Buying a Bearded Dragon – 9 Top Tips to Find a Happy Healthy DragonAbout 5 min reading time
Buying a Bearded Dragon
Buying a bearded dragon is like buying any pet – it’s imperative that you do good research before you buy. It can be hard to do good research sometimes though because the internet is littered with misinformation and everyone has an opinion on what you should do. In this article we try to give you positive tips on the best ways to find the healthiest and happiest new little buddy to take home with you.
Buying A Bearded Dragon From Pet Shops
There are loads of pet shops that sell reptiles and many of these also sell bearded dragons. Unfortunately some of these pet shops are staffed by people with little to no experience of correct husbandry of them – and they often get treated in the same was as other reptiles ( humid environment, red lights etc ). Given that this can be the case, the advice a pet shop might give you about the correct equipment and husbandry can be dicey at best.
There’s no real way to know if a pet shop has kept their dragons in optimal conditions except by inspecting the setups yourself and knowing what they need ( check our Bearded Dragon Habitat category for more information ) so that you can see for yourself. We’d recommend that you don’t buy from a pet shop the first time you go in, but instead go back multiple times to make sure that the tanks are always clean not just the day you visited. If you notice that last week there were 6 babies in a tank ( they do like to co-habit babies… ) and this week there are none, it could be a sign they’ve all been sold ( unlikely ) or more importantly it could indicate that something went wrong. Some diseases are easily spread between dragon colonies, such as yellow fungus or adenovirus and no pet shop will admit that this has happened. So check back on your potential buddies over a few days or even weeks to see that they stay healthy.
Of course, not all pet shops are bad. Many aren’t. But some are. It’s worth doing some research online to find reputable stores – or even better, research online to find a reputable breeder near you and go direct to them rather than a pet store. There are loads of Facebook Groups you can ask around in – ours is called Bearded Dragons Rock and you’re more than welcome to join and ask there.
A reputable breeder will have their husbandry all sorted and will definitely make sure as best they can that their dragons are disease free ( see My Bearded Dragon Looks Sick – What Could It Be? for information on the various illnesses they can pick up ). A breeders reputation depends on having good husbandry, good advice and healthy dragons. You might pay a little more from a breeder but the chances of having a dragon with genetic problems or health issues should be much reduced. If you have a specific gender in mind for your dragon, the breeder is more likely to be able to tell you which gender is which at a much younger age than the pet store is likely to be able to. There’s no guarantee there though with young ones – they’re quite difficult to sex at a young age.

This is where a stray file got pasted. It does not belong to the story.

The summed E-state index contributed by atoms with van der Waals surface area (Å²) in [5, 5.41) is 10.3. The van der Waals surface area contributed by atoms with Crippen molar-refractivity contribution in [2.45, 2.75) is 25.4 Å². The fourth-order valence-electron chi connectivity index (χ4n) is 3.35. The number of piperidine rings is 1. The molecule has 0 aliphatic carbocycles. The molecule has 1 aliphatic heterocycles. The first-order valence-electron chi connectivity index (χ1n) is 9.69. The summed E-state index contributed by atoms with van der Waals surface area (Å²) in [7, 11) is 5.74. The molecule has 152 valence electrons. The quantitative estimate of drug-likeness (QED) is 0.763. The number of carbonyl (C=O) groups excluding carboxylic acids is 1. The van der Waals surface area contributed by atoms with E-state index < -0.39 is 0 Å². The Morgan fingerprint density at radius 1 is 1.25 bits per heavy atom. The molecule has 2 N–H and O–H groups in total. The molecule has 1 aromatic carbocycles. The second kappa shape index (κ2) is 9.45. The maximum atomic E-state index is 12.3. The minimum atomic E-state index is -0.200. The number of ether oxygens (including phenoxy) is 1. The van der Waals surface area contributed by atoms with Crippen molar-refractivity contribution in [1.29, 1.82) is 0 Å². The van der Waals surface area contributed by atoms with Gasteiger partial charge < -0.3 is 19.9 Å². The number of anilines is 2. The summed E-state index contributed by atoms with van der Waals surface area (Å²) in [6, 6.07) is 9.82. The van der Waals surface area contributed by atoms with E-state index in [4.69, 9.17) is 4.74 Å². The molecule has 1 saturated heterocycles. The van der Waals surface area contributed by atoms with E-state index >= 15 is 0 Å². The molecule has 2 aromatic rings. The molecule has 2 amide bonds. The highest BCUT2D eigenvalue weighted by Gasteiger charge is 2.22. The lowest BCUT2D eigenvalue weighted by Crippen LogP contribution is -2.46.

However, just like with pet stores, there’s good breeders and there’s bad breeders and it’s worth taking advice before committing to a particular breeder. The same tips apply to breeders as pet shops though – don’t necessarily buy your dragon on the first visit. A good breeder may not even let you. And check the cleanliness of the establishment, along with how the dragons are housed and how active they are.
Another option to consider when buying a bearded dragon is be a local rescue centre that deals with Bearded Dragons. For a new keeper though you probably want to look for a re-home that is healthy but the previous keeper couldn’t keep them any more. Re-homing a sick dragon isn’t for the faint of heart and takes a lot of work to rehabilitate them depending on what’s wrong. Be guided by the rescue centre here though, they’ll have the dragon’s best interests at heart and won’t let you take one they don’t think you can cope with.